Technology Other News 03 Aug 2020 Microsoft confirms i ...

Microsoft confirms interest in TikTok US, to convince Trump against ban

AFP
Published Aug 3, 2020, 10:54 am IST
Updated Aug 3, 2020, 10:54 am IST
Tech giant says will “build on the experience TikTok users love, while adding world-class security, privacy, and digital safety protections.
With TikTok, Microsoft will be making its first foray into social media, a sphere that has grown as people seek to connect amid the restrictions imposed by the pandemic on physical interactions. (Photo | AP)
 With TikTok, Microsoft will be making its first foray into social media, a sphere that has grown as people seek to connect amid the restrictions imposed by the pandemic on physical interactions. (Photo | AP)

Washington: Microsoft announced Sunday it would continue talks to acquire the US operations of popular video-sharing app TikTok, after meeting with President Donald Trump who seemingly backed off his earlier threats to ban the Chinese-owned platform.

“Following a conversation between Microsoft CEO Satya Nadella and President Donald J Trump, Microsoft is prepared to continue discussions to explore a purchase of TikTok in the United States,” the company said in a statement, acknowledging the “importance of addressing the President’s concerns” over national security.

 

Microsoft added that it would continue negotiations with ByteDance, TikTok’s Chinese parent company, with the intention of “completing these discussions no later than September 15.”

The statement came after Trump on Friday said he would ban the app, which is especially popular with young audiences who create and watch its short-form videos and has an estimated one billion users worldwide.

TikTok should be sold or blocked in the US, Treasury Secretary Steven Mnuchin told ABC earlier Sunday, while Secretary of State Mike Pompeo said on Fox News the president would “take action in the coming days with respect to a broad array of national security risks that are presented by software connected to the Chinese Communist Party.”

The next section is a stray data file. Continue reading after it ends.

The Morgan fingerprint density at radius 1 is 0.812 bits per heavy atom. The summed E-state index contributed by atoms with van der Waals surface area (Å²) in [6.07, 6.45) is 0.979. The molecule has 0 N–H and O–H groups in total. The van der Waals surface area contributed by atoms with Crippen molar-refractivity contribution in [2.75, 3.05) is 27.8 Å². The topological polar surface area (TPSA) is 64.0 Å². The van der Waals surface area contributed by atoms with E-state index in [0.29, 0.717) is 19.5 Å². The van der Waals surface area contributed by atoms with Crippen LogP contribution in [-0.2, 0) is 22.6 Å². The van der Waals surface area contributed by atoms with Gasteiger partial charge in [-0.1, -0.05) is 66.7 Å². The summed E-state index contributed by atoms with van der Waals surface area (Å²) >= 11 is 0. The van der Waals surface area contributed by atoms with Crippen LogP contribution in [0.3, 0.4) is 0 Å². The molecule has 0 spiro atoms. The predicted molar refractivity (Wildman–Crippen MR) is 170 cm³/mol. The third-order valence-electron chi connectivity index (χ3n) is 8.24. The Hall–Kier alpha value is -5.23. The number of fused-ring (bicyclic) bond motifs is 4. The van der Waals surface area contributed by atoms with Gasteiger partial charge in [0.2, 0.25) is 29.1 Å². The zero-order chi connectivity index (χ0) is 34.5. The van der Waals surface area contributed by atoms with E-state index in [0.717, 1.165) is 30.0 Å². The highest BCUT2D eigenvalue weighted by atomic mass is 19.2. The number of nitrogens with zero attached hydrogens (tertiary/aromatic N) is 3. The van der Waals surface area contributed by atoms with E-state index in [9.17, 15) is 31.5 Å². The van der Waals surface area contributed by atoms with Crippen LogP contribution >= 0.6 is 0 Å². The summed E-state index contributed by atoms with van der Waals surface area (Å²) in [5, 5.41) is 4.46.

TikTok denies it could be a tool for Chinese intelligence, with its US general manager Vanessa Pappas declaring Saturday: “We’re not planning on going anywhere.”

‘Biggest loser’    

“The United States would be the biggest loser if it banned TikTok,” Daniel Castro, vice president of the think tank Information Technology & Innovation Foundation, said Saturday.

“All of its data centers are outside of China, and there is no evidence that it presents a national security threat.”

 

Trump said he would use an executive order to ban TikTok, or the International Emergency Economic Powers Act, a law granting the president powers to regulate international trade in the face of an “unusual and extraordinary threat” from abroad to US foreign policy, national security or the economy.

His threat has caused great concern for US TikTok users, particularly content creators who make money on the platform.

Many of them have posted links to their Instagram or YouTube accounts so as not to lose followers if the platform is ultimately blocked.

 

In its statement, Microsoft said it plans to “build on the experience TikTok users currently love, while adding world-class security, privacy, and digital safety protections.”

Buying TikTok would give Microsoft a chance to break into the social networking market.

The IT group currently owns the professional networking platform LinkedIn, and Teams, an internal messaging service for companies.

‘Bizarre’    

Pappas promised Saturday to create 10,000 US jobs at TikTok over the next three years, in addition to the 1,500 current employees.

 

“Don’t fall for this,” responded senior Trump aide Peter Navarro, a fierce China critic and a main architect of the trade war with Beijing.

“China has hired a whole bunch of American lobbyists. They put a puppet CEO in charge of that company,” he told Fox News, referring to former Disney executive Kevin Mayer, who became the CEO of TikTok in May.

On Friday evening Trump indicated he opposed a takeover of TikTok by an American company, a solution nevertheless agreed to by most of the involved parties, including ByteDance, according to The New York Times.

 

“This is getting bizarre. A 100 percent sale to an American company... mitigates any reasonable data protection concerns,” tweeted Alex Stamos, a former Facebook head of security and a researcher at Stanford University.

“If the White House kills this (sale) we know this isn’t about national security,” he added.

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